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updated: 8/5/2014 11:56 PM

Dunn pitches as White Sox lose laugher

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  • White Sox designated hitter Adam Dunn made his major-league debut as a pitcher by working the ninth inning Tuesday night. He allowed a run on two hits and a walk.

      White Sox designated hitter Adam Dunn made his major-league debut as a pitcher by working the ninth inning Tuesday night. He allowed a run on two hits and a walk.
    Associated Press

 
 

If you're going to lose big, you might as well have some laughs along the way.

That's what the White Sox did while falling to the Rangers 16-0 on Tuesday night at U.S. Cellular Field.

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With the outcome hopelessly out of hand in the ninth inning, Adam Dunn moved from designated hitter to relief pitcher.

"He's been begging for that for a while," manager Robin Ventura said. "You've got to give the fans what they want."

Much of the crowd of 21,827 was long gone before Dunn took the mound for the first time in his 14-year career, but the ones who stuck around went wild when his first pitch was a called strike to Elvis Andrus.

"I haven't laughed on a baseball field like that in a long time, ever since I was probably kicking dandelions in my early teens," Sox center fielder Adam Eaton said. "It's fun. It takes you back to the glory days. He had good sink, that's all I can say. He was 80 mph, but he had really good sink."

Dunn, who pitched in high school, allowed 1 run on 2 hits and 1 walk in his 1 inning of relief, which actually is not bad considering the sorry state of the White Sox' bullpen.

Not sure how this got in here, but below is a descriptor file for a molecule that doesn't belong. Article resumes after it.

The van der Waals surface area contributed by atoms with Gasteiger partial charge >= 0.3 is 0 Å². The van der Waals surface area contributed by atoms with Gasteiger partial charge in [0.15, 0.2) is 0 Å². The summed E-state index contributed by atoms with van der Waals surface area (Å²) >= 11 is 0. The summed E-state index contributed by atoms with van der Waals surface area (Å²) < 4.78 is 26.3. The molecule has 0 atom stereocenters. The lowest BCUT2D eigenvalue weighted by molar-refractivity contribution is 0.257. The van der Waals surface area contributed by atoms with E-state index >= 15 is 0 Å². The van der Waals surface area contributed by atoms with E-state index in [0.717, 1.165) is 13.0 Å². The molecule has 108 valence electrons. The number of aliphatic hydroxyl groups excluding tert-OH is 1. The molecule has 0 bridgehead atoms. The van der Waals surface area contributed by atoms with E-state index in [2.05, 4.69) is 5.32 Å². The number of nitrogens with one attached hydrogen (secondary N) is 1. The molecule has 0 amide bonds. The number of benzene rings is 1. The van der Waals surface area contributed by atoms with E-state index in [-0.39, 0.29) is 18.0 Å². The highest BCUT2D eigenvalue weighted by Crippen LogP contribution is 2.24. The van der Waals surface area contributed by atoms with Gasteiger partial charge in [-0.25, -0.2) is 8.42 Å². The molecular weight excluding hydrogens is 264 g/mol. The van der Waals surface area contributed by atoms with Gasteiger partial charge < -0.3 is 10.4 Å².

He was not available for comment in the postgame clubhouse.

Texas catcher J.P. Arencibia popped out against Dunn and had mixed feelings about the at-bat.

"Honestly, for me, it's the worst at-bat in baseball," Arencibia said. "It's a lose-lose situation. Your adrenaline is at zero and you're just trying to be as locked in as possible, and you look up there and there's Adam Dunn, you know?

"A guy that I've watched my whole life growing up, hitting homers and looking up to, and now I'm facing him. He threw me an 80-mph power sinker and almost broke my bat in half."

There was nothing funny about another poor start from White Sox left-hander John Danks (9-7), who allowed 9 runs on 8 hits (4 home runs) and 5 walks in 4⅔ innings.

"I felt great," Danks said. "It's a shame to go out there and get your butt kicked on a night that you feel so good. It doesn't happen every time out when you feel great, and tonight I felt really good about everything in the bullpen and I just got my (butt) kicked."

Over his last 4 starts, Danks has allowed 24 earned runs in 21 innings.

"If he's going to be up and falling behind, things like that, it can happen," Ventura said. "For him, he has to be able to locate, and if he's not locating, he gets more in the middle of the zone. Just not a good night all the way around. You get beat up a little bit that way."

Rehab update:

Tuesday was a good night for right fielder Avisail Garcia and relief pitchers Zach Putnam and Matt Lindstrom, who are on rehab assignments with Class AAA Charlotte.

Garcia, who had to exit the game in the third inning Sunday after being hit by a pitch in the left triceps, was back in the Knights' lineup and went 3-for-5 with a solo homer and 3 runs scored.

Garcia is 8-for-15 in four games with Charlotte and should be back in the White Sox' lineup in two weeks or so.

Putnam (shoulder inflammation) pitched 1 scoreless inning and is expected back with the Sox this weekend in Seattle.

Lindstrom (ankle) also pitched 1 scoreless inning, but he's been out since May and may need a few more rehab outings.

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